There are several reasons why you shouldn’t use baking soda on your face. It includes:

Too simple
Baking soda, or sodium bicarbonate, is often used to relieve heartburn because it is a key chemical that helps neutralize acidity. It can also happen to the skin. Dermatologists sometimes use baking soda to neutralize chemical peels in the office, but it’s generally too simple to wash off, especially if used regularly.

Healthy skin is slightly acidic. This acid mantle helps create a protective barrier, which is important for overall skin health. Washing with baking soda removes the skin’s protective oil barrier, alters its pH, and kills the natural bacteria on the surface that prevent infections and breakouts. This will make your skin prone to infection and inflammation.

Although it is generally harmless, baking soda can irritate the skin. Most people don’t know they’re sensitive to baking soda until they apply it directly to their skin. It has been known to cause underarm rashes, redness, and burning in some people when using homemade or natural deodorants.

If you have a reaction to baking soda, avoid baking soda products and use an unscented moisturizer until the irritation subsides.

Super exfoliating
The right exfoliator can even out skin tone and make skin look better, but it’s easy to get too much of a good thing. Excessive exfoliation can cause redness, rashes, burns, and dryness. The American Academy of Dermatology recommends allowing plenty of time between exfoliation treatments to prevent irritation if you have sensitive skin.

Like a salt or sugar scrub, baking soda acts as a physical exfoliator when it’s not completely dissolved in a paste or water. Exfoliators can be helpful, but don’t exfoliate day and night like washing with baking soda.

What to use instead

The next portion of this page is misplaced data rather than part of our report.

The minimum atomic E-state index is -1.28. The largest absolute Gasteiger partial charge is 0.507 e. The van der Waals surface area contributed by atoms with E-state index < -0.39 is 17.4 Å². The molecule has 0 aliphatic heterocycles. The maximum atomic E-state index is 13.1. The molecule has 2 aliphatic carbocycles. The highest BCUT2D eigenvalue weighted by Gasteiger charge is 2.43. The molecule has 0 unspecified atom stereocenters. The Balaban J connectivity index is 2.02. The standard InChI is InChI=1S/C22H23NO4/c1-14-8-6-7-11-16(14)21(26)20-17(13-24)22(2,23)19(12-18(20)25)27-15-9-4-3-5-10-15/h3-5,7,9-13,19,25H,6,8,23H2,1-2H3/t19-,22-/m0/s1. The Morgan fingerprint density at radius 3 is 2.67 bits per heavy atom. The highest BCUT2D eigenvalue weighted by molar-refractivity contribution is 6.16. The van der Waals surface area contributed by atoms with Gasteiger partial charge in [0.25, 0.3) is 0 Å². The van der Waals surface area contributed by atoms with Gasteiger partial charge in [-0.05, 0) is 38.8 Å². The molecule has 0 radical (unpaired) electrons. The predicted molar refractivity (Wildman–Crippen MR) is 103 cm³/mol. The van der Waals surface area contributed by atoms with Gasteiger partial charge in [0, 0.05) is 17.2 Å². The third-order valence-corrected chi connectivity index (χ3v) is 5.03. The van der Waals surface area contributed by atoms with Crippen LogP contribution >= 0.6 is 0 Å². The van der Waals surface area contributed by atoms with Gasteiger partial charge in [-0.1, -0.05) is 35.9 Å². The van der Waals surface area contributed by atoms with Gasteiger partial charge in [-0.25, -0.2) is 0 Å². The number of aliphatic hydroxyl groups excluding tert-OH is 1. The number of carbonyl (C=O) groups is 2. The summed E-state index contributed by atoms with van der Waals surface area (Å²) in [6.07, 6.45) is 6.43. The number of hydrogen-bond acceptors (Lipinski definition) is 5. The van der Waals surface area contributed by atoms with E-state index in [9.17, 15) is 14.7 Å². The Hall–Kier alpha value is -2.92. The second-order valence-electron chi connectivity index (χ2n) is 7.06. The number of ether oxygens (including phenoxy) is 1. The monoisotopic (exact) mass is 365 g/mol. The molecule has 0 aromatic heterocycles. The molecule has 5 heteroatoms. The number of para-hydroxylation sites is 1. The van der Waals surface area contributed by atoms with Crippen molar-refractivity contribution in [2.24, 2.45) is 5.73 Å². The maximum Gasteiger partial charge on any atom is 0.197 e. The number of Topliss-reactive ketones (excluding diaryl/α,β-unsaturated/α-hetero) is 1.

Depending on your skin type, the best skin products will depend on you. It may take some experimentation, but eventually you’ll find a face wash that suits your needs.

Dry or sensitive skin
If your skin is easily irritated or dry all the time, look for a glycerin-based bar or cleanser. They help protect the skin’s barrier and don’t strip the skin of its natural moisturizing oils. Facial cleansers labeled “detergent-free” can be beneficial because they’re less likely to strip your skin of essential oils.

Oily skin
Foam is your friend. A foaming cleanser will help remove excess oil from the skin.

Acne prone skin
Acne-prone skin can be dry, oily, or a combination of the two, which makes choosing a cleanser a little trickier. Medicated cleansers that contain salicylic acid, glycolic acid, or benzoyl peroxide can be helpful, but these ingredients can dry out the skin and cause irritation.

Use a gentle cleanser if you have sensitive or acne-prone skin.

Make-up removal
Proper makeup removal is important to prevent makeup, clogged pores, and even eye infections, but you don’t want to end up with a red face or burn after you’re done.

Oil-based or oil-and-water-based cleansers work best to remove waxy products from makeup. Jojoba oil, coconut oil, and olive oil are great for gently removing makeup. Be careful with products that contain alcohol as they can be drying and irritating.

Skin peeling
Cleansers with glycolic and salicylic acid help remove dead skin and chemically exfoliate your skin. You can also apply it gently using a paintbrush or electric brush. You should apply light pressure between scrubs to give your skin enough time to recover. Over-exfoliating can clog your pores and make irritation and inflammation worse.

Evens skin tone
Exfoliating helps to remove skin pigmentation. Cleansers that contain antioxidants such as vitamins C, E, and B can help reduce redness. Green tea extract and caffeine even skin tone.

Natural face wash
Washing your face properly requires nothing more than plain water and your hands, especially if you don’t have any makeup or skin care products. Oils like olive, jojoba, and coconut can remove makeup and other oil-based products like Aquaphor and Vaseline.

A gentle face wash with a few simple ingredients, like glycerin, can help remove any excess oil after you’re done.

Diluted apple cider vinegar or witch hazel can refresh the face.

The bottom line
Washing your face doesn’t have to be overwhelming or complicated. It can be as simple as washing with a gentle, unscented cleanser that suits your skin type and needs.

Baking soda has its place in nature, but it’s best left on the face.

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